As a retailer of climbing frames and other play structures to the UK market I sometimes get asked if planning permission is needed for putting a play structure in the garden.
The answer to this is 'generally no'. I have yet to come across anyone who has bought a play structure from my web sites and has needed planning permission. These are regarded as temporary structures and there is normally no problem.
However, if you live in a part of the country which is a conservation area, or there are covenants or restrictions in your lease or deeds then these may affect whether you can put up your play structure.
This sort of thing is rare and only you will know if you are affected by anything like this. If you are in any doubt then a quick word with your local planning department should clear up any worries.
Generally, as long as your play structure is going in your back garden, and not inconveniencing your neighbours in any way then there should be no problems.
Obviously, don't even think about putting your play structure in your front garden, as you will definitely need planning permission for that !
So, where is the best place to position your play structure in terms of safety ?
A lot of people want to place their play structure on play bark to provide a safe cushioned surface, and this is a great idea, but it isan expensive option and is really not necessary. If you are buying a climbing frame or other play structure then make sure you look out for one that can be placed on grass.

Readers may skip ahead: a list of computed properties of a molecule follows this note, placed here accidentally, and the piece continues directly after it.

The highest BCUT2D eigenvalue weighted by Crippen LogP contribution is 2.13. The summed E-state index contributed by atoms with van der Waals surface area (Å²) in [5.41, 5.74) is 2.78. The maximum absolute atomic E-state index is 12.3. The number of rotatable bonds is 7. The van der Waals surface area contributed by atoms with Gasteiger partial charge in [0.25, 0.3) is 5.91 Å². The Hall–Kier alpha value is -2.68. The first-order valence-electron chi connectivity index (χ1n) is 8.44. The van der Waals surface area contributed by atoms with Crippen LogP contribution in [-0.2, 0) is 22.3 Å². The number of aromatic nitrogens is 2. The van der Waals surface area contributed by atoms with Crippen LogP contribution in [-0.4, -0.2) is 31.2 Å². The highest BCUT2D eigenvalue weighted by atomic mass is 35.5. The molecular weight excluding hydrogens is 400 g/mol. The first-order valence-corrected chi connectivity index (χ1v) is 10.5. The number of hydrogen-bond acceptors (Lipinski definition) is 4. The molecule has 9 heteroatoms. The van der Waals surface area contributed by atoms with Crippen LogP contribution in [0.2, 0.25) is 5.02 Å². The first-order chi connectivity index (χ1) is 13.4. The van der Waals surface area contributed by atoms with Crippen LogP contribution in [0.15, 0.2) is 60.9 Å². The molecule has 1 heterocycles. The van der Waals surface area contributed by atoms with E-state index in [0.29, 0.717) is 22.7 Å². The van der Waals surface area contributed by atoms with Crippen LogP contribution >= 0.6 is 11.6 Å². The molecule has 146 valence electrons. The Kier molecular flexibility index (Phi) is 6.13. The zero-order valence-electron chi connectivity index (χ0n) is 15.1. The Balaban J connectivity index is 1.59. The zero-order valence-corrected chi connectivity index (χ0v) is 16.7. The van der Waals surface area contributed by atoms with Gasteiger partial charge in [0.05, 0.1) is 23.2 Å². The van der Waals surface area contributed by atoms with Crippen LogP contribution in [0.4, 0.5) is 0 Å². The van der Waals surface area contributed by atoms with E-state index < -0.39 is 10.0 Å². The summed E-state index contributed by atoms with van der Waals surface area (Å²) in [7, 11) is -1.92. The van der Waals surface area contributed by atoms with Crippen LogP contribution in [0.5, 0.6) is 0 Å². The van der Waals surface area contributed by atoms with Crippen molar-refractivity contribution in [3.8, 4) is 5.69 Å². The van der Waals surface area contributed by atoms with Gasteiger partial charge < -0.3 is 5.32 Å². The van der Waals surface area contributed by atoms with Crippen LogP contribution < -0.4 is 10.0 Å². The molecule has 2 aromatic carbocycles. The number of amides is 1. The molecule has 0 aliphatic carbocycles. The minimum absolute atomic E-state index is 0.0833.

When measuring up or positioning your play structure make sure that you allow at least 3ft (preferably 6ft) of free space around the play structure. Bear in mind that your children need to walk around the play structure and get access to the various parts of it. If your play structure includes a swing then take into account the amount of space that you are likely to need for a child to be using the swing while another walks in front of, or behind, the swing.
Are there any dangers in your garden which you need to avoid ?
You want to make sure that your play structure is not positioned on top of or near a concrete path. If your child was to fall then you want to make sure they are going to land on grass, not concrete !
Make sure that some of the other less obvious hazards are avoided, such as washing lines, and sheds.
So what about actually installing your play structure ?
Depending on the make and model of the play structure it may need to be concreted into the ground. Some models are designed to have extra length in the frame so that this extra length can be buried in the ground. With these models, burying the extra length is essential, and concreting them into place is optional, but recommended.
The other method of securing your climbing frame or play structure in place is to use metal pegs. These will be attached to the play structure at one end, and the other end can either be buried in the ground or a small amount of concrete can be used to secure it in place.
These are just some of the many considerations that you need to take into account when choosing your kids climbing frame or play structure. If you would like more advice then this is available in the form of a free report from the Climbing Frames Etc. web site.
Chris O'Connor is the owner of a web site selling climbing frames and outdoor
play equipment within the UK.